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Hanuman

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Quick update.
We have lift off. GDA is now very faint after 4 days of WC. This is great and I attribute this to one thing: decreased urea dosing. On my last water change I only single dosed instead of the double dose I did since using urea in my fert mix. This solved my problem but it's not ideal for me. A single dose means a rather lean dose after WC and this is specially not good on a substrate that is depleted. I have two options. Either redo my fertilizer mix and exclude urea altogether (or greatly reduce urea in the KNO3:urea ratio) so I can more heavily dose after WC or change the substrate (or load the soil with those APT root tabs I have, but this is usually short lived).
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The algae on the back panel is normal. I haven't cleaned it in 3 weeks as it is not very visible when looking from the front.
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Hanuman

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Not sure where to post this so I am posting here in my journal as I don't think a new thread is justified for this.
So I re-stocked some Calcium Sulphate as I had finished my stock, except this time I didn't buy from my usual supplier. I just bought some from an online store which did not mention what hydrate it was. It was just sold as Calcium Sulphate. I assumed it's the dihydrate form as the description of the product says it's Gypsum and also food grade. That's the hydrate used in the food industry. Anyhow, suspicious as I am, I needed to carry out some test to make sure I was getting what I paid for.
So I did the following:
  • Batch 1 with old product: added 1gr of CaSO4*2H2O in 100ml of RO water then measured TDS @ 2128
  • Batch 2 with new product: added 1gr of CaSO4*2H2O in 100ml of RO water then measure TDS @ 1728

That is odd, in principle should be roughly the same but there is 400ppm gap there. I measured multiple times in the span of 15 minutes and results were replicable and consistent. So then I wanted to make sure I had the same hydrate by testing the hardness of the water. In order for my strip test to pick up the levels I had to dilute the above mixtures. I simply took a 6ml syringe of the solutions and added them each in 100ml of RO water. The results are below. As can be seen both solutions provided the same hardness. I know these strips tests are not accurate but I think it's good enough for the purpose. The only conclusion from all this is that my old CaSO4 is not as pure as I thought it was and probably contains some unwanted impurities which bump the TDS.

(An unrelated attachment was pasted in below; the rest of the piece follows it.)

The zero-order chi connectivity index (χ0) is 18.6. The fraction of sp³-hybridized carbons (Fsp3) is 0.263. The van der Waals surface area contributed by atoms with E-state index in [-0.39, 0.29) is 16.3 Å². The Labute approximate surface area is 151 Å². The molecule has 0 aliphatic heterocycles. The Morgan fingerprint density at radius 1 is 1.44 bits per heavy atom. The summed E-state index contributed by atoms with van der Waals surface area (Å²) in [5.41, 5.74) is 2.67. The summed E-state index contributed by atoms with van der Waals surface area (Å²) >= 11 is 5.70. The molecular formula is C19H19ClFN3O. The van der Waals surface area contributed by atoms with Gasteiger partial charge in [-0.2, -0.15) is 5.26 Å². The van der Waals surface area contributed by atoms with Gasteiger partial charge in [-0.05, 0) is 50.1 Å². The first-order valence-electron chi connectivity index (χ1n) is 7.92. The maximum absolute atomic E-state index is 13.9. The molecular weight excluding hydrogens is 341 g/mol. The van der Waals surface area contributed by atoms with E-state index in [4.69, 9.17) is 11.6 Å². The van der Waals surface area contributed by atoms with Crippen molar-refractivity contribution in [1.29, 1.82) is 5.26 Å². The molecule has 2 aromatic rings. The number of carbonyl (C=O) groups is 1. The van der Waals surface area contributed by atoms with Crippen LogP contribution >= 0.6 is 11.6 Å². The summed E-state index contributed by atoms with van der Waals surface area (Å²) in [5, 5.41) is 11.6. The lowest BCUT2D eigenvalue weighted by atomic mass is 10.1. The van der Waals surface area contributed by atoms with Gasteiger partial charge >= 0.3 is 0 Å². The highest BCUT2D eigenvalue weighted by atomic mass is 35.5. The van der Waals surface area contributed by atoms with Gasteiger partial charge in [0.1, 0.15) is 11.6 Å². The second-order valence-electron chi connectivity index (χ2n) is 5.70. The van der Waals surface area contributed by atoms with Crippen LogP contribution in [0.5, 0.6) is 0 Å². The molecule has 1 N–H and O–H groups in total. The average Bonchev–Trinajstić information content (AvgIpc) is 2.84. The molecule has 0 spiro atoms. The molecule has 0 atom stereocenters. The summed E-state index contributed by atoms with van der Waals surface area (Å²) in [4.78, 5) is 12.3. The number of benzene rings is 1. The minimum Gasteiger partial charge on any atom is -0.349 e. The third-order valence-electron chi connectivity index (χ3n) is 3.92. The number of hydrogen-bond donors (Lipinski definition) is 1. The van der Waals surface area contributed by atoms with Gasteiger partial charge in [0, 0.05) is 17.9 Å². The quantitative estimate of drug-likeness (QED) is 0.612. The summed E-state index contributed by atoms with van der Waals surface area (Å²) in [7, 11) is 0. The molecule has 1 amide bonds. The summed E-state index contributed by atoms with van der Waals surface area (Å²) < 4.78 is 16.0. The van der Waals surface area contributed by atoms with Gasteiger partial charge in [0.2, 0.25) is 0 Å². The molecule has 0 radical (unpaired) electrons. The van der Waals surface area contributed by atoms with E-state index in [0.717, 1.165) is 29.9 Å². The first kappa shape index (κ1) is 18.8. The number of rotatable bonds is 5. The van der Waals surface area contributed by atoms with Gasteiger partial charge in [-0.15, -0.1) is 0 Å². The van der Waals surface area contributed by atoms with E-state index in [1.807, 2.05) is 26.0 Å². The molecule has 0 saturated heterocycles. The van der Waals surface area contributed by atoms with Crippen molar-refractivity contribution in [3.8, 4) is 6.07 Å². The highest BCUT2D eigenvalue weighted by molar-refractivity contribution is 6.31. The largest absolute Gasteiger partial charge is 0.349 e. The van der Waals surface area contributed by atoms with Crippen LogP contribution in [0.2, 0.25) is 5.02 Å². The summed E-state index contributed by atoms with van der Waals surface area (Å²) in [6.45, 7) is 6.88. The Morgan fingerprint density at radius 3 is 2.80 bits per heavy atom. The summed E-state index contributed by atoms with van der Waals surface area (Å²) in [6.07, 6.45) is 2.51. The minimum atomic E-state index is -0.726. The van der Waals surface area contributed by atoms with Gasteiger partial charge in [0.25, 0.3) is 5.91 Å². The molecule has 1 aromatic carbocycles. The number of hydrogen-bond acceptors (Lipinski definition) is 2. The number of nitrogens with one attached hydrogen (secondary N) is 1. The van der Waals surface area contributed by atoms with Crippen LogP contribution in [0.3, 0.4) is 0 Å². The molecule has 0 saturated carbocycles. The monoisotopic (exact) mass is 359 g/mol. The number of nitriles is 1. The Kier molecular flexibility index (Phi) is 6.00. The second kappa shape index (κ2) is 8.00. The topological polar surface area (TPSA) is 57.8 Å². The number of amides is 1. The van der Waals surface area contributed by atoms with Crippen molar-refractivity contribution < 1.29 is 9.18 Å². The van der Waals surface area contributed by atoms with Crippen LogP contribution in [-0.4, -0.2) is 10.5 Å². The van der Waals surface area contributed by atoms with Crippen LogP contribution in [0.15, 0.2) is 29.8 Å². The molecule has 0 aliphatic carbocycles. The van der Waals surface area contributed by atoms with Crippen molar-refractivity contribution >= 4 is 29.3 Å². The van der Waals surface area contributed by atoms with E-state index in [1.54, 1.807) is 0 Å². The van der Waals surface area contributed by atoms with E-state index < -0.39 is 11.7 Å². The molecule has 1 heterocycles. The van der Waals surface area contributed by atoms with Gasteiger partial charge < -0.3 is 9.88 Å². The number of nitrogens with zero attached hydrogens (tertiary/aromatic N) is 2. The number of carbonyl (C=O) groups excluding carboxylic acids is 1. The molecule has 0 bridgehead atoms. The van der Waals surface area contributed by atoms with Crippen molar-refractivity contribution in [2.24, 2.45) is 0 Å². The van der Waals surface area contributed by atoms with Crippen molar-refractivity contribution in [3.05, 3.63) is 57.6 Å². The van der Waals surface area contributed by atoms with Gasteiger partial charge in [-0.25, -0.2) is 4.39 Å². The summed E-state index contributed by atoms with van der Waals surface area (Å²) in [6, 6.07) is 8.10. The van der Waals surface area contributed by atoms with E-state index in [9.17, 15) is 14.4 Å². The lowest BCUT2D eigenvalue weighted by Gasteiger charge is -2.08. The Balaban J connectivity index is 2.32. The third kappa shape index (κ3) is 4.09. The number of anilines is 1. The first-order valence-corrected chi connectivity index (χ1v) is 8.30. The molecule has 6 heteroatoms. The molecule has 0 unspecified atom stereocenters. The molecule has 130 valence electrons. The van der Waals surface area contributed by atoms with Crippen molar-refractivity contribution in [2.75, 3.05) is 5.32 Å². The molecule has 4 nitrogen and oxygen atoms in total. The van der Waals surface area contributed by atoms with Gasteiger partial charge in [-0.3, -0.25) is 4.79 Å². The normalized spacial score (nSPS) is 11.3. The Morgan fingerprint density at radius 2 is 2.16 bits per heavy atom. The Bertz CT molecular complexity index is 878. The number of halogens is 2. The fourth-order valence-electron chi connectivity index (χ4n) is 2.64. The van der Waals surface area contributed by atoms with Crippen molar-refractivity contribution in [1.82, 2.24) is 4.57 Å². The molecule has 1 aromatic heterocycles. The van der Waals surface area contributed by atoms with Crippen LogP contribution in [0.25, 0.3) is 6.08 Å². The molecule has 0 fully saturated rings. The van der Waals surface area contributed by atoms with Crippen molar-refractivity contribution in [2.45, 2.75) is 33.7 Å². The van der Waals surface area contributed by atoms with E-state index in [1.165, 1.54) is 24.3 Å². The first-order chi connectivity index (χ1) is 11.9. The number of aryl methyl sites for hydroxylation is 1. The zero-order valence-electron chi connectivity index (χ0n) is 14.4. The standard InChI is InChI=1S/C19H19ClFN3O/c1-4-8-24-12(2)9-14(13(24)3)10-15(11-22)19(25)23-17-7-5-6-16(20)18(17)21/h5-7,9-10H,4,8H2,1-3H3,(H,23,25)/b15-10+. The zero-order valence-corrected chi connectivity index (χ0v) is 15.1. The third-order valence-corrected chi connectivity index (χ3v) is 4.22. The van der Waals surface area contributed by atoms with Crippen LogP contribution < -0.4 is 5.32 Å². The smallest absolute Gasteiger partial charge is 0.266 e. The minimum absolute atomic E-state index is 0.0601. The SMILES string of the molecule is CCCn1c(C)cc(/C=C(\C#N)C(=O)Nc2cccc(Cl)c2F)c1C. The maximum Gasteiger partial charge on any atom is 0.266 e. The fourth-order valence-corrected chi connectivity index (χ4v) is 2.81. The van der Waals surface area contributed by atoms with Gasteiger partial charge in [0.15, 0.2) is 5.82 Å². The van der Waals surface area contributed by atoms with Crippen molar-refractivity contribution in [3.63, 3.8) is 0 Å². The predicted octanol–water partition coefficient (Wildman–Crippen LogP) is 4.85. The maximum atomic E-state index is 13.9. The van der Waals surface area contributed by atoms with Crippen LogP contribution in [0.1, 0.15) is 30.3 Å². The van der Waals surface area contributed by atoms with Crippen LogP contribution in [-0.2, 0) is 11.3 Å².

Moral of the story: I'll only be buying food grade CaSO4 from now on.
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MichaelJ

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  • Batch 1 with old product: added 1gr of CaSO4*2H2O in 100ml of RO water then measured TDS @ 2128
  • Batch 2 with new product: added 1gr of CaSO4*2H2O in 100ml of RO water then measure TDS @ 1728

Hi @Hanuman, I am wondering about this one. 1 gr would be hard if not impossible to dissolve in only 100 ml of water (CaSO4 solubility 0.26 g/100ml), and if it did, 1 gram of CaSO4(2H2O) in 100 ml would give you ~2300 ppm of Ca and ~1900 ppm of S.

Cheers,
Michael
 

John q

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Joking aside surely we can predict the tds of 1g of caso4 in 100ml of water? Or maybe not. @dw1305 is there a simple calculation?
Will try 1g of calcium sulphate hemithydrate in 100ml of water tamoz and report the findings
 

MichaelJ

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Hi all,

I'm not sure, there almost certainly is a list somewhere, @Oldguy may know? We do have a thread with some discussion of the <"purity of calcium chloride"> (CaCl2.nH2O), where @X3NiTH may have answered this question?

cheers Darrel
Just add up the ionic charge. It won’t match the TDS as that will only match the calibration fluid but it will be darn close.

Cheers,
Michael
 

John q

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This is where we start to learn.
What's the difference between ppm and ionic charge.
1g of caso4 in 100ml of water assuming it dissolves, which it won't... should give us a total ppm of 4190 ish. Can this be back tracked to tds, are tds and ppm linked?
 

MichaelJ

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This is where we start to learn.
What's the difference between ppm and ionic charge.
1g of caso4 in 100ml of water assuming it dissolves, which it won't... should give us a total ppm of 4190 ish. Can this be back tracked to tds, are tds and ppm linked?